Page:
Beginning with the Williams sisters, researchers Cecil Harris and Larryette Kyle-DeBose examine the foundation of their development as tennis phenoms during the 1990s and the prophetic yet unabashed approach of their coach, father, and sports psychologist, Richard Williams, in crafting a world within which they would be groomed to be successful. Richard Williams' philosophy for success both on the court and off helped to prepare his daughters for what to expect from their opponents, spectators, and officials in what had been traditionally a lily-white environment, where blacks had been unwelcome (unless they were servants). Harris and Kyle-DuBose argue that early in her career, Venus Williams was able to demonstrate her ability to overcome the adversity found in the sport for change agents like she and her predecessors. "Venus had shown Serena, indeed every black person," Harris and Kyle-DuBose write, "what the possibilities were, even in a sport as unwelcoming as tennis" (p. 17). Tested by players and officials who felt that their access to "white skin privilege" was being diminished by the presence of the hyper-competitive extremely successful duo, the Williams sisters refused to be what most in the country club settings expected them to be: stereotypical definitions of female blackness (i.e., mammies, jezebels, prostitutes, welfare queens).
In Charging the Net, Harris and Kyle-DuBose historicize the presence of African Americans in the world of professional tennis from the creation of the American Tennis [End Page 467] Association (ATA) in 1916 by black professionals, many of whom maintained the need to have a place for blacks interested in the sport, to the promotion of the game as a place where African Americans could gather and socialize (p. 107). Throughout its history, hundreds of talented African-American men and women participated in ATA sanctioned events and tournaments. Two of the most prominent were Althea Gibson and Arthur Ashe. Both Gibson and Ashe were groomed and mentored by Dr. Robert Walter Johnson, a supporter of the ATA and founder of the "Junior Development Program" that prepared pre-teens and teens for tournament competition (p. 53). Under the guidance of Johnson and other members of the African-American community, Gibson and Ashe would be trained on how to respond to the racist gestures and denials long before they played on the world's stage and become two of the sport's most successful and most revered icons.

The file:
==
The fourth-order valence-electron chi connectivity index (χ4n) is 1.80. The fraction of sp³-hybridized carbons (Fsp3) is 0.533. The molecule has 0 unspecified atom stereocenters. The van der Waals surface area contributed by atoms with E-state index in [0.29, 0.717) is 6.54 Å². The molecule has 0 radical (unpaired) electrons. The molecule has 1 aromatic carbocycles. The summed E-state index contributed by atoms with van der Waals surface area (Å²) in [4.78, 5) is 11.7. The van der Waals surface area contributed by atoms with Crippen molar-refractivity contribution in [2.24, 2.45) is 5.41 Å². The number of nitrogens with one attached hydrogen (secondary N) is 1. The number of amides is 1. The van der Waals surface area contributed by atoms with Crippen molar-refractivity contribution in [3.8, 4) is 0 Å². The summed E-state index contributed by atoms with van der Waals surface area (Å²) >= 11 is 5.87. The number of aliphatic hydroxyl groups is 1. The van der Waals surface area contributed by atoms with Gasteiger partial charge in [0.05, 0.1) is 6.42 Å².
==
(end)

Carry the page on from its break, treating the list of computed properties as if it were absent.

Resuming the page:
Charging the Net is a compelling examination of the impact of African Americans on the world of professional tennis and the various challenges and outcomes of that involvement. According to Harris and Kyle-DeBose, "Blacks at the highest level in tennis struggle for recognition and respect, whether they are players, coaches, administrators, or umpires. That reality has always been a part of the challenge" (p. 5). To be sure, the gatekeepers of the sport resisted the infusion of blackness represented by the numerous black tennis players who have ranked in the top one hundred in the world, which thus served as a foil to the elitist notions tied to the sport of tennis.
Still, African-American athletes such as Althea Gibson, Arthur Ashe, Jeff Blake, and Venus and Serena Williams pursued their profession with the intent of changing not only how the game was played, but how African Americans were viewed in American society. Indeed, the choice to engage in a career as a professional tennis player for African-American men and women was the beginning of a lifelong odyssey that most had to be groomed to undertake. In Charging the Net, Harris and Kyle-DeBose convey the extent to which black athletes have needed not only the support of family and community, but a belief in themselves and their capacity to overcome the adversity present in a sport still fighting the changes taking place in the larger society.